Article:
The Grapes of Wrath by John Steinbeck. Dust Bowl Ballads by Woody Guthrie. Hurricanes and floods in the Southeast. “When the Levee Breaks” written by an African American couple and interpreted by Led Zeppelin. Droughts and wildfires on the West Coast. What do they have in common? They are examples of catastrophic weather events and the artistic interpretations that reflect them.
Whether or not all of these weather-based phenomena are caused by climate change is debatable. However, climate change increases the number of weather calamities. In the past, weather disasters frequently led to migration, and a historical examination of weather-induced migration is valuable for understanding climate migration. To put climate migration into the proper perspective it is necessary to show its global extent. A joint report from the investigative journalism organization ProPublica and the New York Times Magazine reported that “with every degree of temperature increase, roughly a billion people will be pushed outside the zone in which humans have lived for thousands of years.” This will lead to massive climate migration which is also known as climigration.
The United Nations International Organization for Migration forecasts one billion climate refugees by 2050. In 2017, researchers from Cornell University estimated 1.4 billion by 2060, and 2 billion by 2100. Abraham Lustgarten, investigative reporter from the ProPublica study on climate migration, estimated that 162 million Americans will “most likely experience a decline in the quality of their environment” in the coming years. He added that the changes could be particularly severe for 93 million. Many of these people will become climate migrants.
The ProPublica study also estimated that by 2040, 100 million Americans will face humidity so extreme that working outside or playing school sports could cause heatstroke. Because of rising sea levels, 13 million people will have to retreat from coasts.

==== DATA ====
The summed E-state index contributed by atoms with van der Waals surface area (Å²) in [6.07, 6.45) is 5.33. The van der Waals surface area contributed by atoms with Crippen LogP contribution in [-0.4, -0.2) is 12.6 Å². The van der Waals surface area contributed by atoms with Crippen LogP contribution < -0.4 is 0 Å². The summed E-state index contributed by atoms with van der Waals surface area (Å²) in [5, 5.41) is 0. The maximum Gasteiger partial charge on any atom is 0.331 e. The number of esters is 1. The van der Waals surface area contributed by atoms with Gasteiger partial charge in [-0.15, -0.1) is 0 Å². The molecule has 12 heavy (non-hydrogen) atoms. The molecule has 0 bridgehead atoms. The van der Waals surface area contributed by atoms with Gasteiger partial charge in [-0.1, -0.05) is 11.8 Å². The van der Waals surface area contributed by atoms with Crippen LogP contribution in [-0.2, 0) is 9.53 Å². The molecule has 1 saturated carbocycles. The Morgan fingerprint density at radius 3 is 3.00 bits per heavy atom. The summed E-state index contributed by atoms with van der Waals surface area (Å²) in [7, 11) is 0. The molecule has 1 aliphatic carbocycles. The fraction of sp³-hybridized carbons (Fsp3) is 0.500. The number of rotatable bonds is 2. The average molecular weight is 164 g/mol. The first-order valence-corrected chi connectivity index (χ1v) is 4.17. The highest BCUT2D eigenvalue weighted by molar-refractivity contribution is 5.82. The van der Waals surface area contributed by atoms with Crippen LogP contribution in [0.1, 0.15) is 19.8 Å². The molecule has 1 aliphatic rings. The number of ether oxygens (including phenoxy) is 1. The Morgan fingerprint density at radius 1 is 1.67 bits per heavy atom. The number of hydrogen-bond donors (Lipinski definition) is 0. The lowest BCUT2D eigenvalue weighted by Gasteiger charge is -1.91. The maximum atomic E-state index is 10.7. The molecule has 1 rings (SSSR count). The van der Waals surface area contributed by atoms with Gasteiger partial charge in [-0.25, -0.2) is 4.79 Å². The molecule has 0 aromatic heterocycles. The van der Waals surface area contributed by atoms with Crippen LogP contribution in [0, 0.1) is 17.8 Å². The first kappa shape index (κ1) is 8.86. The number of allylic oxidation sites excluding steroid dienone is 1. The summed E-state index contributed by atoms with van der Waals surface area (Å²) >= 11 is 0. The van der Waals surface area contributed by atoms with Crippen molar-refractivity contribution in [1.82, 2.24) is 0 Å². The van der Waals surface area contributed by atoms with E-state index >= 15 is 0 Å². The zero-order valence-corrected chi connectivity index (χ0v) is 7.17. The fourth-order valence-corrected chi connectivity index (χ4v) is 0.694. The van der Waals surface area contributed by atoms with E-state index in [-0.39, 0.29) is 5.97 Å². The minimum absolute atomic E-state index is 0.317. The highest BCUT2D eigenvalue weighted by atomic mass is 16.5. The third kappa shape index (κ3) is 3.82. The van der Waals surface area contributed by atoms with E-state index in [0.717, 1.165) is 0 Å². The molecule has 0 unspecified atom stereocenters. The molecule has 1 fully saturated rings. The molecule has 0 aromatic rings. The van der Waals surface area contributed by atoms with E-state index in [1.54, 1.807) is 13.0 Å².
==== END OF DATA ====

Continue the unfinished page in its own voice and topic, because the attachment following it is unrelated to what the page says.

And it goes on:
An article in Environmental Research Letters examined the loss of housing facing the poor because of rising sea levels. The authors stated that “Residents of low-lying affordable housing, who tend to be low-income persons living in old and poor quality structures, are especially vulnerable.” Alaska is already being hit hard with rising sea levels. According to the New York Times, “The government has identified at least 31 Alaskan towns and cities at imminent risk of destruction.”
Climigration has already begun. The Internal Displacement Monitoring Centre reported that worldwide climate and weather-related disasters are displacing an average of 22.5 million people yearly. Since 2016, in the US alone, the center reported that an average of 1.2 million Americans annually had to leave their homes because of weather disasters. United States environmental history can be examined to help us understand the effect of weather disasters and climate change. Of course, not every weather disaster is caused by climate change. For example, it is debatable if the Dust Bowl of the 1930s was caused by climate change.
However, the Dust Bowl experience is relevant to climigration because it is an example of how weather disasters can lead to migration. The Dust Bowl covered more than one hundred million acres. Timothy Egan is the author of The Worst Hard Time—The Untold Story of Those Who Survived the Great American Dust Bowl. He wrote that “American meteorologists rated the Dust Bowl the number one weather event of the twentieth century … historians say it was the nation’s worst prolonged environmental disaster.” Drought, wind, and environmental errors contributed to the Dust Bowl.
Farmers had significantly changed the ecology of the plains which had been perfectly suited to the environment. Bison withstood 110 degrees Fahrenheit in the summer and 30 degrees below zero Fahrenheit in the winter. Bison were deliberately slaughtered. Instead, farmers raised cattle, which are not as appropriate for the harsh conditions of the plains. Native prairie grasses had held the soil in place and were drought resistant. Tall grasses had roots going down six feet enabling them to locate moisture. Instead of retaining bison and prairie grasses, farmers plowed the ground to raise grains to feed cattle and humans resulting in soil erosion. Thus, farmers destroyed the soil to grow corn and wheat which were not even suitable to the hot, dry environment and these crops perished during the drought.
Massive winds blew the eroded topsoil away. It is estimated that more than 80 million acres were stripped of topsoil. The harsh conditions of the Dust Bowl led 2.5 million to migrate according to an article in the journal Rural Migration News published by the University of California-Davis.